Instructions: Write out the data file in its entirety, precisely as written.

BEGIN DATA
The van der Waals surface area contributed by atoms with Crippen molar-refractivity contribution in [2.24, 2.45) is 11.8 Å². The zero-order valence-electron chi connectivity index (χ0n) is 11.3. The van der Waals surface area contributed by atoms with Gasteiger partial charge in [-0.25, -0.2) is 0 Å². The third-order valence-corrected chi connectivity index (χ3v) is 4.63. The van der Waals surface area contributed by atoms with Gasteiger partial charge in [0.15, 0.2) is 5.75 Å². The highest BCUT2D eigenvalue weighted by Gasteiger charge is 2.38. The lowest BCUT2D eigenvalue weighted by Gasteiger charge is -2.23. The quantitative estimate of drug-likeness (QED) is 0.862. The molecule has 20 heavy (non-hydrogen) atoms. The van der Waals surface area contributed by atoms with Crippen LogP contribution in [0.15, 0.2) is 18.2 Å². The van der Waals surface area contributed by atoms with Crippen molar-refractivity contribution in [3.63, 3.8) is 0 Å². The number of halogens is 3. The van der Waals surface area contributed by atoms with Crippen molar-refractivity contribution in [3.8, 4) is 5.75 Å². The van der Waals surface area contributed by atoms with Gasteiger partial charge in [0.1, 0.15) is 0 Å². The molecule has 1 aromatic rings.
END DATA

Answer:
The van der Waals surface area contributed by atoms with Crippen molar-refractivity contribution in [2.24, 2.45) is 11.8 Å². The zero-order valence-electron chi connectivity index (χ0n) is 11.3. The van der Waals surface area contributed by atoms with Gasteiger partial charge in [-0.25, -0.2) is 0 Å². The third-order valence-corrected chi connectivity index (χ3v) is 4.63. The van der Waals surface area contributed by atoms with Gasteiger partial charge in [0.15, 0.2) is 5.75 Å². The highest BCUT2D eigenvalue weighted by Gasteiger charge is 2.38. The lowest BCUT2D eigenvalue weighted by Gasteiger charge is -2.23. The quantitative estimate of drug-likeness (QED) is 0.862. The molecule has 20 heavy (non-hydrogen) atoms. The van der Waals surface area contributed by atoms with Crippen LogP contribution in [0.15, 0.2) is 18.2 Å². The van der Waals surface area contributed by atoms with Crippen molar-refractivity contribution in [3.63, 3.8) is 0 Å². The number of halogens is 3. The van der Waals surface area contributed by atoms with Crippen molar-refractivity contribution in [3.8, 4) is 5.75 Å². The van der Waals surface area contributed by atoms with Gasteiger partial charge in [0.1, 0.15) is 0 Å². The molecule has 1 aromatic rings.